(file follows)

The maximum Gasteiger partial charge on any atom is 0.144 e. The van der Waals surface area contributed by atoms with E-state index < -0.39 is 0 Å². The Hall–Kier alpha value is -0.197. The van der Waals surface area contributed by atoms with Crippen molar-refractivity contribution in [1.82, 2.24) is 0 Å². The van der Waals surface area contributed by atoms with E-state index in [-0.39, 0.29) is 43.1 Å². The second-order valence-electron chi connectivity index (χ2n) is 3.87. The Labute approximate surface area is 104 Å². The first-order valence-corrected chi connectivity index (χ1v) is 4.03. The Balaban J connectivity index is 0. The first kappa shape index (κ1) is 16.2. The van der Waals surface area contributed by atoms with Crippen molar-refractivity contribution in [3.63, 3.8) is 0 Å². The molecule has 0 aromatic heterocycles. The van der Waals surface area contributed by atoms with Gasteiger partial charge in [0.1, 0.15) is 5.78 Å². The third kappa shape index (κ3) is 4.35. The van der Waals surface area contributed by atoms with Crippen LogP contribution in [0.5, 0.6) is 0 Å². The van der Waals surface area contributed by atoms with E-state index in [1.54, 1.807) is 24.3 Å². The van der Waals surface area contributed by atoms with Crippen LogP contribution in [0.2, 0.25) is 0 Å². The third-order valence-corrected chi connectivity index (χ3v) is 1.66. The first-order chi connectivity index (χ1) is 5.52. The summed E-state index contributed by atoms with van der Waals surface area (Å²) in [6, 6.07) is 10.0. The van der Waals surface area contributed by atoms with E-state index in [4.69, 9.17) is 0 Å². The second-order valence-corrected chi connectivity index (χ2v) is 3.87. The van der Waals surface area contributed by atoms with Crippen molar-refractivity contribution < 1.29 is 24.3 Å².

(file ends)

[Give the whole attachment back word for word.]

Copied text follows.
The maximum Gasteiger partial charge on any atom is 0.144 e. The van der Waals surface area contributed by atoms with E-state index < -0.39 is 0 Å². The Hall–Kier alpha value is -0.197. The van der Waals surface area contributed by atoms with Crippen molar-refractivity contribution in [1.82, 2.24) is 0 Å². The van der Waals surface area contributed by atoms with E-state index in [-0.39, 0.29) is 43.1 Å². The second-order valence-electron chi connectivity index (χ2n) is 3.87. The Labute approximate surface area is 104 Å². The first-order valence-corrected chi connectivity index (χ1v) is 4.03. The Balaban J connectivity index is 0. The first kappa shape index (κ1) is 16.2. The van der Waals surface area contributed by atoms with Crippen molar-refractivity contribution in [3.63, 3.8) is 0 Å². The molecule has 0 aromatic heterocycles. The van der Waals surface area contributed by atoms with Gasteiger partial charge in [0.1, 0.15) is 5.78 Å². The third kappa shape index (κ3) is 4.35. The van der Waals surface area contributed by atoms with Crippen LogP contribution in [0.5, 0.6) is 0 Å². The van der Waals surface area contributed by atoms with E-state index in [1.54, 1.807) is 24.3 Å². The van der Waals surface area contributed by atoms with Crippen LogP contribution in [0.2, 0.25) is 0 Å². The third-order valence-corrected chi connectivity index (χ3v) is 1.66. The first-order chi connectivity index (χ1) is 5.52. The summed E-state index contributed by atoms with van der Waals surface area (Å²) in [6, 6.07) is 10.0. The van der Waals surface area contributed by atoms with E-state index in [4.69, 9.17) is 0 Å². The second-order valence-corrected chi connectivity index (χ2v) is 3.87. The van der Waals surface area contributed by atoms with Crippen molar-refractivity contribution < 1.29 is 24.3 Å².